Consider this project part cathartic exorcism and part sheepish capitulation to the role the Oscars have played in our lives.
The 91st Academy Awards are now behind us, and the telecast told us just about nothing that we don’t already know about AMPAS.
No one is okay with the Academy Awards the way they are, and everyone seems sure that they know how to fix them.
The industry’s existential crisis has polluted this race so thoroughly that it feels eerily similar to the 2016 election cycle all over again.
After walking back almost all of its bad decisions ahead of this year’s Oscars, there’s no way AMPAS isn’t going to do the right thing here.
This season, Hollywood is invested in celebrating the films they love while dodging the cultural bullets coming at them from every angle.
For appealing to voters’ nostalgia for drunken karaoke nights of yore, one film has the upper hand here.
If it were biologically possible to do so, both Ed and I would happily switch places with A Quiet Place’s Emily Blunt.
Sometimes it’s important to just step back and pay your respects to a remarkable actress.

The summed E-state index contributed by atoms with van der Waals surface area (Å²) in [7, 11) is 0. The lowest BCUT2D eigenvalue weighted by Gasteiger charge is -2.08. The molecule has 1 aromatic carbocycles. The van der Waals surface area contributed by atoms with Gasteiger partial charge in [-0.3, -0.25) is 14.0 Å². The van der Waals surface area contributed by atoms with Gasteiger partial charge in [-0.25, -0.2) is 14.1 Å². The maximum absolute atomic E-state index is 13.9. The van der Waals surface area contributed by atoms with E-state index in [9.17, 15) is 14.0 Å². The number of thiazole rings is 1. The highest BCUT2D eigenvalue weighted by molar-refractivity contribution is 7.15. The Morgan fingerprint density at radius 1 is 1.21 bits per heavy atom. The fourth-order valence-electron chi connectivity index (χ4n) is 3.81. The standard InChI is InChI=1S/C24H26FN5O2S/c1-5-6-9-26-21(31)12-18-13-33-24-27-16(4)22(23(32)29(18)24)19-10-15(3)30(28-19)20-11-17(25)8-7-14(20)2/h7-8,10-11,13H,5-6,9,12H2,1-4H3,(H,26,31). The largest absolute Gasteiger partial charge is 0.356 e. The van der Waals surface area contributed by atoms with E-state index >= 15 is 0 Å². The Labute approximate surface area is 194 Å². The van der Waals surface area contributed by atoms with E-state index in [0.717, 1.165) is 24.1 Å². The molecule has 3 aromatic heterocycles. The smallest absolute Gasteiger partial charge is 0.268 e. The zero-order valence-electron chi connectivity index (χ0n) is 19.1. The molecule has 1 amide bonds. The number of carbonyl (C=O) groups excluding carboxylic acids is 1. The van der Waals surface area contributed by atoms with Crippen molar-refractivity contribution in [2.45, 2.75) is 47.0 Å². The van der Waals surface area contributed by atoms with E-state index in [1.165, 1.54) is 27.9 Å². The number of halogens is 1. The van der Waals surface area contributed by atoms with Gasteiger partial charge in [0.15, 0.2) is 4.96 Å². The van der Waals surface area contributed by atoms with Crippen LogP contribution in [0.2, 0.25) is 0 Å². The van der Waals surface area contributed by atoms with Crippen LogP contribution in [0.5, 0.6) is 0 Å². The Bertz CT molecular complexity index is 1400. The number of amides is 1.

Sigh, can we just edit this whole Oscar season from our memories?
Honestly, we’re so gobsmacked by AMPAS’s skullduggery that we can’t even see what’s right in front of us.
Throwing questions of artistic merit out the window, opponents of a Rami Malek win have dutifully cast doubt on his ideological purity.
We’re well passed the halfway point in our Oscar prediction cycle and we’re struggling to sustain what little excitement we have for this enterprise.
Year in, year out, Oscar voters have tended to judge this category in favor of the film that least makes them feel embarrassed to support.
Dear AMPAS: It’s not too late to walk back your inexcusable decision to banish this and other technical categories to commercial breaks.
Going into this year’s nominations, cinephiles wished for three composers to make the cut in this category.
This awards season, Spider-Man: Into the Spider-Verse has proven to be the animated feature of choice for critics and guilds a like.
Mahershala Ali, still fresh off his prior win in this category, performs utter miracles with the role of jazz pianist Dr. Don Shirley.
There may be no jokes in Weekends, but it certainly doesn’t lack for virtuosity.
By the end of Period. End of Sentence., woman after woman muses that she’s actually the stronger sex, and who in the Academy would dare argue otherwise?